Drunk Driver Smashes Into OCSO Patrol Cars
Thirty-four-year-old Steevens Cherelus was arrested after sheriff’s deputies say he drove his vehicle into two Orange County Sheriff’s Office patrol cars. The crash occurred in the wee hours of the morning at around 3:30 a.m. Police were directing traffic after another accident happened on the same stretch of interstate. Cherelus was driving a white Mercedes. One of the patrol cars still had two deputies inside. Both of these individuals were taken to the hospital, but it’s unclear if they sustained serious injuries. The other vehicle also had a deputy inside and police report that he suffered very minor injuries.
Deputies reported the Cherelus smelled of alcohol and that his speech appeared to be slurred. Cherelus refused to submit to a roadside breath test or a field sobriety test. He was charged with DUI, but depending on the severity of the injuries suffered by officers in the crash, he may be facing more charges.
Did Cherelus Do the Right Thing by Refusing to Tests?
This is probably going to go against what you were taught in driver’s school, but submitting to field sobriety tests is not in your best interests. Roadside breathalyzers are a different story. Under Florida’s implied consent law, you must submit to a chemical test if you are under suspicion of driving while under the influence of alcohol. If you refuse to take this test, your license can be immediately suspended.
You are not required to submit to a field sobriety test by law.
Refusing a Breath Test
You may refuse a roadside breathalyzer test up until the point that you are arrested or have been read the implied consent notice. If you refuse the breath test after either of these, then your license can be suspended and you can face additional repercussions for refusing. If you’ve been arrested, failure to submit the test can be a costly mistake. You cannot only still be convicted of DUI, but you will not be eligible for any diversionary programs offered by the State of Florida.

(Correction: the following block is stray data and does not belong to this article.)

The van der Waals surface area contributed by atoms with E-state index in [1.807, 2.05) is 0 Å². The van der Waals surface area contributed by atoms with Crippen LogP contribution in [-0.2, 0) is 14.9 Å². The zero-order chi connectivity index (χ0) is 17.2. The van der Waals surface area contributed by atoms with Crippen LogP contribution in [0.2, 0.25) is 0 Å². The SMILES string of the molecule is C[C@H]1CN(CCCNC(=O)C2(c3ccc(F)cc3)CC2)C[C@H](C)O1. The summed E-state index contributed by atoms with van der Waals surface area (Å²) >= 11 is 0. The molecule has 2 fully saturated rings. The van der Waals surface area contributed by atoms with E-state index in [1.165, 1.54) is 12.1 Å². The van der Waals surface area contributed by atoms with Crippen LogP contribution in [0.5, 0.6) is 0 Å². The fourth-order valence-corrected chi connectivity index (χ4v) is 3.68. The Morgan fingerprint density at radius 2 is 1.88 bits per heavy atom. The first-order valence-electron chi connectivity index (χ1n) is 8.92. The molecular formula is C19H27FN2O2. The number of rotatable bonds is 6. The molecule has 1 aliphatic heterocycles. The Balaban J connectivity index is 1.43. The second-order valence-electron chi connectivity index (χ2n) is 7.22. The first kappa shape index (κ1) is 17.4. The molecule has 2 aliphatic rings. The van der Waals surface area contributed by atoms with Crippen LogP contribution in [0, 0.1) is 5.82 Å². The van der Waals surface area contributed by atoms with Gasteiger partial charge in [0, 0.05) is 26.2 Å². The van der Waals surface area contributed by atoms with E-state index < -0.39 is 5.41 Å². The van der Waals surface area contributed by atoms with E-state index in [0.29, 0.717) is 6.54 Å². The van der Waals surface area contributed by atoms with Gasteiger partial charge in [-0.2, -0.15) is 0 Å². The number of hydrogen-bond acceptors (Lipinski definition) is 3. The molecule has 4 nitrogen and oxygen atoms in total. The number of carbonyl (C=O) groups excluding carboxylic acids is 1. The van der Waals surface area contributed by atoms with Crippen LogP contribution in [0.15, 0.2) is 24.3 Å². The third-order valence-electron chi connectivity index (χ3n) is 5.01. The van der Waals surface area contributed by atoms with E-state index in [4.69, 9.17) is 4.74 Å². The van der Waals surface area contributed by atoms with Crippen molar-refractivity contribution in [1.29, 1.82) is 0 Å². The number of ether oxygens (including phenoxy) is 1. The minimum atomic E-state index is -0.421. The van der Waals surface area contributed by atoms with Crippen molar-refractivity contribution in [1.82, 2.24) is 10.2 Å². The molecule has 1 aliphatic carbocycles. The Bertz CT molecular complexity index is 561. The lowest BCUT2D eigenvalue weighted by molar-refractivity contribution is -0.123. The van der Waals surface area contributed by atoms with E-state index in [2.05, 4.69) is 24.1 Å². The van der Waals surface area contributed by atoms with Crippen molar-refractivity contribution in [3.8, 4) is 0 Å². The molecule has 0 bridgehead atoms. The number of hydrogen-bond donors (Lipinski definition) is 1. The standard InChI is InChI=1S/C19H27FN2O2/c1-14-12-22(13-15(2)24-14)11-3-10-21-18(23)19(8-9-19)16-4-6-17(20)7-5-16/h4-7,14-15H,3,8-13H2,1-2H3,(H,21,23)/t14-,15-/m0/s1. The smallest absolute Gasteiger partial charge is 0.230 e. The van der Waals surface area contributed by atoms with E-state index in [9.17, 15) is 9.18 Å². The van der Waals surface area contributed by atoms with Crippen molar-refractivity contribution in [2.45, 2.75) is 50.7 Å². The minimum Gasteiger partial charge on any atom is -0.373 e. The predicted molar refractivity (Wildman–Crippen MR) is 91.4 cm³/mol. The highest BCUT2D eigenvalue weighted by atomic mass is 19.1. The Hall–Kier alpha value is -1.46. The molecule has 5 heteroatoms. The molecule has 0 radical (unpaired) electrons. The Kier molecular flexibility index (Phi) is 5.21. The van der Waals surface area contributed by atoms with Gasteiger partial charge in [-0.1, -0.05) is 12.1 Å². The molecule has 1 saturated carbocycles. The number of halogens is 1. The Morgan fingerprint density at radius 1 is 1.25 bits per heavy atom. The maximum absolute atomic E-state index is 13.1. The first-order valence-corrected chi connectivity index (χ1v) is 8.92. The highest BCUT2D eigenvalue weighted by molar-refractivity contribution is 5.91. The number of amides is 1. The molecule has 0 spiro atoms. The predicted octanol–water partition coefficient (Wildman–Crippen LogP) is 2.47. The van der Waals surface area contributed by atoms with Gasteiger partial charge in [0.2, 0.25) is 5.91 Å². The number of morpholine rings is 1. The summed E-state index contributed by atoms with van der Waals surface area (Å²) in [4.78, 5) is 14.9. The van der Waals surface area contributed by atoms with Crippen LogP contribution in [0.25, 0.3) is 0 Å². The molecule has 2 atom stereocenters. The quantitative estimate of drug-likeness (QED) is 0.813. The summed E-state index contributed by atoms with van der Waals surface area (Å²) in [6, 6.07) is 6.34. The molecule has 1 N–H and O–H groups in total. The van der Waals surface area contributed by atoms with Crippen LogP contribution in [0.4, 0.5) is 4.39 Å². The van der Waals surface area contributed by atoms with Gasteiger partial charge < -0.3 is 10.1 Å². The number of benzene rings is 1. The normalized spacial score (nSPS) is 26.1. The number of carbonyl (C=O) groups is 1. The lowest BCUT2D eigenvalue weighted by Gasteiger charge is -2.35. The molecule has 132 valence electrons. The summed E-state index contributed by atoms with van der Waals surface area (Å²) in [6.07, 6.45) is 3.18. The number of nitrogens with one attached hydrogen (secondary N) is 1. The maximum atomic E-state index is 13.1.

So in these cases, you’re better off submitting to the roadside breathalyzer test and then fighting the results with the help of your DUI attorney.
The science behind breathalyzer tests is not rock solid. In fact, it’s scientifically dubious and relies on an equation that translates breath alcohol into blood alcohol. The only scientifically accurate means of testing the blood alcohol content of a driver is to test their blood itself. If you take the test and then let your DUI attorney argue for how tests in these cases can produce false positives, you are in a stronger position legally than you would be if you refused to take the test. But make sure that you’ve been arrested first.
Talk to an Orlando DUI Attorney Today
If you’re pulled over for DUI in Florida, you should submit to a breath test only after you’ve been arrested. For more information on how the Florida DUI defense attorneys at the FL DUI Group can help you, call us today to schedule an appointment.